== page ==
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The Welcome Lounge: introduce yourself 👋

Hello and welcome to Which? Conversation’s Welcome Lounge. Introduce yourself to our friendly community and let us know what brought you here.

This is our space to welcome newbies into our communtiy, help them discover Which? Conversation (and all of Which?’s online advice) and get to know each other a little better before jumping into our discussions.

Whether you’ve been a member of our community for a long time, or this is your very first time posting here, we want you to share what’s brought you to Which?. Plus, we’d love to hear about a consumer issue that you keep questioning.

This is also an area for Which? staff to say who they are and what they do.

Introduce yourself

You don’t have to be a Which? member to join in on Which? Conversation – everyone is welcome. Here are a few ideas for things you could tell us:

– the name you’d like to be known as here (often your username!)

– your hobbies and interests

– the consumer issue you keep questioning; what would you like to see change for the better?

The Which? Conversation team will be on hand to greet you, as well as our brilliant regular contributors, who are always happy to help provide answers to your consumer queries and point you at some of the discussions we’ve had here in the past.

I’ll go first!

I’m George, and I joined Which? back in 2015. I’ve got a background in content creation/writing and social media – most members will be aware of Which?’s Weekly Scoop Email – that was one of my responsbilities until I joined Patrick’s team in 2018 to work here on Which? Conversation.

When I’m not at Which? I can often be found on a football pitch (I’m from Croydon, so I’m a Crystal Palace fan!) and I also play a lot of tennis, table tennis and badminton.

The consumer issue I keep questioning is also one of the Which? campaigns I feel most strongly about; our railways are plagued by delays, cancellations and constant overcrowding. When will passengers get the service they deserve?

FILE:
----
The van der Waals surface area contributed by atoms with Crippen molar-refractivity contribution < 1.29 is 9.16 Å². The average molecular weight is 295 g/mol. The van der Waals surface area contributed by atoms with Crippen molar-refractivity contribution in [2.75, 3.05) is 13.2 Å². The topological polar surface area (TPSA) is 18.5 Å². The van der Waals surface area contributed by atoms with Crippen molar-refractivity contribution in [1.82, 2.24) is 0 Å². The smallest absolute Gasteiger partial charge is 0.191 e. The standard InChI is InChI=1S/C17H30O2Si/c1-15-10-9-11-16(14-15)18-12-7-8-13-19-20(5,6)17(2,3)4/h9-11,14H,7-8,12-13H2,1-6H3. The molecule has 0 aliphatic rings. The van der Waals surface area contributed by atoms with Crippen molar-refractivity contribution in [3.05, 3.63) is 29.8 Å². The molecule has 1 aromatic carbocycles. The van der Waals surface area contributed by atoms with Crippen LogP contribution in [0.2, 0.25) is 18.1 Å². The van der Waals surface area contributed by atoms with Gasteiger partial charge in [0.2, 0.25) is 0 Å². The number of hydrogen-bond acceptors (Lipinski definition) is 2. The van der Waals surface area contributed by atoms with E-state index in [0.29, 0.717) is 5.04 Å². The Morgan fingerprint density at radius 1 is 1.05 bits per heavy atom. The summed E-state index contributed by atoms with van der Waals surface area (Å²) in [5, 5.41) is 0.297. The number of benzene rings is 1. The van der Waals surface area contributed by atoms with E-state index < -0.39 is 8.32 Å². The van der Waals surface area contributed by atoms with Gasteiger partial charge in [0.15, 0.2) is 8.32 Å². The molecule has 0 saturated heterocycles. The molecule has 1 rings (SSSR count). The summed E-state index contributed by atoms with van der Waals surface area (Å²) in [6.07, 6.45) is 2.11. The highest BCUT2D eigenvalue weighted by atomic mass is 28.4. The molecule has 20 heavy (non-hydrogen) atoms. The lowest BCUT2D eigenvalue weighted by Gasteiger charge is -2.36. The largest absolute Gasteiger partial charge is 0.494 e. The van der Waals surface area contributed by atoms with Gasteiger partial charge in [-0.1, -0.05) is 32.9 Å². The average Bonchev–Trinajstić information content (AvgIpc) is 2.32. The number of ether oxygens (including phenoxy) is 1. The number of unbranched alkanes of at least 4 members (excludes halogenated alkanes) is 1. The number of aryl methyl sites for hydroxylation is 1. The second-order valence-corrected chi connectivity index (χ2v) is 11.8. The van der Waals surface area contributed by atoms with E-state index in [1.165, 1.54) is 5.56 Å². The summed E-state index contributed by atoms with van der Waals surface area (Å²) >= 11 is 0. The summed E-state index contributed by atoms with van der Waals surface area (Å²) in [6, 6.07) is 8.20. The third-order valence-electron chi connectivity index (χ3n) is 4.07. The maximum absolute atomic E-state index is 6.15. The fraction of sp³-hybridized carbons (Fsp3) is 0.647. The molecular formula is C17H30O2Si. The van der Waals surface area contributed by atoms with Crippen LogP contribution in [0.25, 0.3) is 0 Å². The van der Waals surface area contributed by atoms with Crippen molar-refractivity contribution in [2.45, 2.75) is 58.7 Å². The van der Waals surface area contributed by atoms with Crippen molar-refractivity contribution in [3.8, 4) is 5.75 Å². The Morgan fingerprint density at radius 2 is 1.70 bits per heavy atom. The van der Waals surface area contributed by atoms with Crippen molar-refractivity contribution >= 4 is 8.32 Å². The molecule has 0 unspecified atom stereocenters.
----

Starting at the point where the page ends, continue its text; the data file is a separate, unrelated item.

I’m proud that we’re keeping up the pressure to bring about change in the rail industry, but there’s a lot of work still to be done.

The spirit of our community

As always, have a read of our Community Guidelines if you haven’t already. Just like any other conversation, we want this area to be a healthy and friendly place for new community members to get involved with us.

Please do join us in making everyone feel welcome!


Hello Everybody,

My name is Richard and I’ve been a Which ? member for nearly 30 years. Over those past 30 years I don’t think too much time goes by without reference to Best Buys, Trusted Traders, Energy suppliers etc. There are always many newsworthy topics contained within the magazine and I like to think it has made me a more savvy consumer as a result. As far as I’m concerned Membership is a ‘must’ for all the above and for access to the legal resources should a dispute arise.

Many years ago I successfully sued a holiday villa company using Which ?. The advice I received and the step by step guidance was invaluable. Being able to quote the relevant law and ultimately pursue my case through the Small Claims Court was certainly a lot less daunting through your guidance than it would have been had I acted alone.